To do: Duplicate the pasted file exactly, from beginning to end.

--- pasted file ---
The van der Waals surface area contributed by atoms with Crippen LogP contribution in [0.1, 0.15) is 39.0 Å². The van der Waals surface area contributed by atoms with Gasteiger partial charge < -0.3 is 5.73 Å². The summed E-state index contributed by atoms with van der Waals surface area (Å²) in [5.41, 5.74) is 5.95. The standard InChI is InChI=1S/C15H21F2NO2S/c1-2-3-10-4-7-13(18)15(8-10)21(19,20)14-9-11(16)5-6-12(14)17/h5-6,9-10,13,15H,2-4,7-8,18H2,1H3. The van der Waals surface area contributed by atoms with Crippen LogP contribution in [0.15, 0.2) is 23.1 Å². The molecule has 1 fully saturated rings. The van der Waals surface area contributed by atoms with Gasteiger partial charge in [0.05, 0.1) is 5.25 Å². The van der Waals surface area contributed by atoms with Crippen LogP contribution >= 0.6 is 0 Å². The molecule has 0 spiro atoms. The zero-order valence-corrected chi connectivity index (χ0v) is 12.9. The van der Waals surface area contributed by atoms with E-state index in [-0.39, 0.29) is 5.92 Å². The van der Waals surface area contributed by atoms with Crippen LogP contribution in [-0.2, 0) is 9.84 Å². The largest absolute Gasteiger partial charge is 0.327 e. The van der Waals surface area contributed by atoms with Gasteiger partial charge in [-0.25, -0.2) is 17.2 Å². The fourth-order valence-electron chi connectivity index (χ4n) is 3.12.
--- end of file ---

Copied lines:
The van der Waals surface area contributed by atoms with Crippen LogP contribution in [0.1, 0.15) is 39.0 Å². The van der Waals surface area contributed by atoms with Gasteiger partial charge < -0.3 is 5.73 Å². The summed E-state index contributed by atoms with van der Waals surface area (Å²) in [5.41, 5.74) is 5.95. The standard InChI is InChI=1S/C15H21F2NO2S/c1-2-3-10-4-7-13(18)15(8-10)21(19,20)14-9-11(16)5-6-12(14)17/h5-6,9-10,13,15H,2-4,7-8,18H2,1H3. The van der Waals surface area contributed by atoms with Crippen LogP contribution in [0.15, 0.2) is 23.1 Å². The molecule has 1 fully saturated rings. The van der Waals surface area contributed by atoms with Gasteiger partial charge in [0.05, 0.1) is 5.25 Å². The van der Waals surface area contributed by atoms with Crippen LogP contribution >= 0.6 is 0 Å². The molecule has 0 spiro atoms. The zero-order valence-corrected chi connectivity index (χ0v) is 12.9. The van der Waals surface area contributed by atoms with E-state index in [-0.39, 0.29) is 5.92 Å². The van der Waals surface area contributed by atoms with Crippen LogP contribution in [-0.2, 0) is 9.84 Å². The largest absolute Gasteiger partial charge is 0.327 e. The van der Waals surface area contributed by atoms with Gasteiger partial charge in [-0.25, -0.2) is 17.2 Å². The fourth-order valence-electron chi connectivity index (χ4n) is 3.12.